Make use of kid’s spring break
Published 1:46 am Tuesday, March 21, 2006
The Rev. Keith Butler, a former Detroit City Council member who pastors Michigan's largest church and seeks the Republican nomination for U.S. Senate, made his case to the Cass County GOP in Edwardsburg March 18 and in his new book, “Reviving the American Spirit,” that, “It's time for common sense to prevail in America.”
Butler writes, “Too many of the people who hold public office in the United States of America at the beginning of this 21st century have made a career of responding to special-interest groups or bowing to the latest public opinion polls.
We'd like to think that this report would qualify as an example of the absence of the underrated quality of common sense.
The Associated Press said last week that one in 10 companies contracting with the General Services Administration owes unpaid federal taxes totaling $1.4 billion, since neither federal law nor the agency's policies require government officials to consider a company's tax debt when awarding a government contract, according to the Government Accountability Office.
Congressional investigators studied GSA contracting practices for a Tuesday hearing of the Senate Homeland Security and Governmental Affairs investigations subcommittee.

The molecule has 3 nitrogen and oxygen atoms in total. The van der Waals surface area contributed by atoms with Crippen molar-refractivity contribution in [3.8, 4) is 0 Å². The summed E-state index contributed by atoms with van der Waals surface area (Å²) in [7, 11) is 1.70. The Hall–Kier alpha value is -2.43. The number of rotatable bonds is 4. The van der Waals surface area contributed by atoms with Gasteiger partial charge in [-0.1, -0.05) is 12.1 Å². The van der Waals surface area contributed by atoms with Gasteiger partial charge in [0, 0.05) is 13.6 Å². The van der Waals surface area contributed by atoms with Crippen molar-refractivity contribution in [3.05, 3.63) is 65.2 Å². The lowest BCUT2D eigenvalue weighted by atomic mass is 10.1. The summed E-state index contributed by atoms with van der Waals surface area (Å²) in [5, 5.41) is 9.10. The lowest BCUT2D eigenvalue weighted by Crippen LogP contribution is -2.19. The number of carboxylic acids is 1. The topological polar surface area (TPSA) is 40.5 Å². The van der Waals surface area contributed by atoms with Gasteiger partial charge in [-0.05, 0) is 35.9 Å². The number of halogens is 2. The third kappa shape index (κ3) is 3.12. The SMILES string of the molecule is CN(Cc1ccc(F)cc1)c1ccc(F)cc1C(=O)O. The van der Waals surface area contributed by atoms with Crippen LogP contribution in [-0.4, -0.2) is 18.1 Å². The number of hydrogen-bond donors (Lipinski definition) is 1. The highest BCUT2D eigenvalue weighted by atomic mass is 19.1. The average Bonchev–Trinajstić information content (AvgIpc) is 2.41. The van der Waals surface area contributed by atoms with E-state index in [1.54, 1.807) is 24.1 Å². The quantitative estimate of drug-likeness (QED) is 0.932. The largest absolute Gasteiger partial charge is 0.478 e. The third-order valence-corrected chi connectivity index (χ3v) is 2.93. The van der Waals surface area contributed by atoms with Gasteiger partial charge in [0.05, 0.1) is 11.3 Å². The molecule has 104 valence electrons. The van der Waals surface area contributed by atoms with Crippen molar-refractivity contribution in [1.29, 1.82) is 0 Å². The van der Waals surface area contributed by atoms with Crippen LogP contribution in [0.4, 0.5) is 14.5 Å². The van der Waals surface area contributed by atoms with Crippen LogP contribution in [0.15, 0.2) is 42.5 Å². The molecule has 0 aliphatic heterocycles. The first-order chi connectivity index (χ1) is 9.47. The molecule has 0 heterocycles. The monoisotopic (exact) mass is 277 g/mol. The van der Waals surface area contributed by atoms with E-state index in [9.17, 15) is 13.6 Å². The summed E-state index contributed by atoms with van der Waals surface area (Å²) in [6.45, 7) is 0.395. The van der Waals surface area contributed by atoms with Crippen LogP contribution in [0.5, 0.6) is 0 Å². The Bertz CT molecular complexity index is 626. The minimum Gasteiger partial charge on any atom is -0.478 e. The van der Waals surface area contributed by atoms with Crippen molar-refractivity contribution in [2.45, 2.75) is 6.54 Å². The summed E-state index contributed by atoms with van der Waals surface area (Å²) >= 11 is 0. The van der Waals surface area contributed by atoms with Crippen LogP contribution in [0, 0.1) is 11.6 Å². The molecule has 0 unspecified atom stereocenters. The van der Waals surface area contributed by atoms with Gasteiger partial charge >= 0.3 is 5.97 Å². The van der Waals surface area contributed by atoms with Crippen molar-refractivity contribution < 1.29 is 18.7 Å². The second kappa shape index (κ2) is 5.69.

The panel, which has been probing tax evasion among government contractors, released the report last Monday.
As pointed out by Sen. Norm Coleman, R-Minn., “It is simply unacceptable that tax cheats who owe the government millions in back taxes get millions of dollars from American taxpayers.”
The GAO discovered evidence of abusive or potential criminal activity among 25 contractors who diverted payroll taxes for personal or business use.
Failure to transfer payroll taxes withheld from employee paychecks to the government constitutes a criminal felony.
Despite owing between $100,000 to more than $9 million to the government, the owners and officers of some of these companies enjoy enormous personal assets, including homes worth more than $1 million and luxury vehicles.
The AP says a human resource services company got at least $100,000 in contract payments while owing more than $400,000 in federal taxes.
The owner has multiple properties and several luxury vehicles and made multiple large cash withdrawals at casinos, yet the company landed a hurricane relief contract.
Doesn't this defy common sense?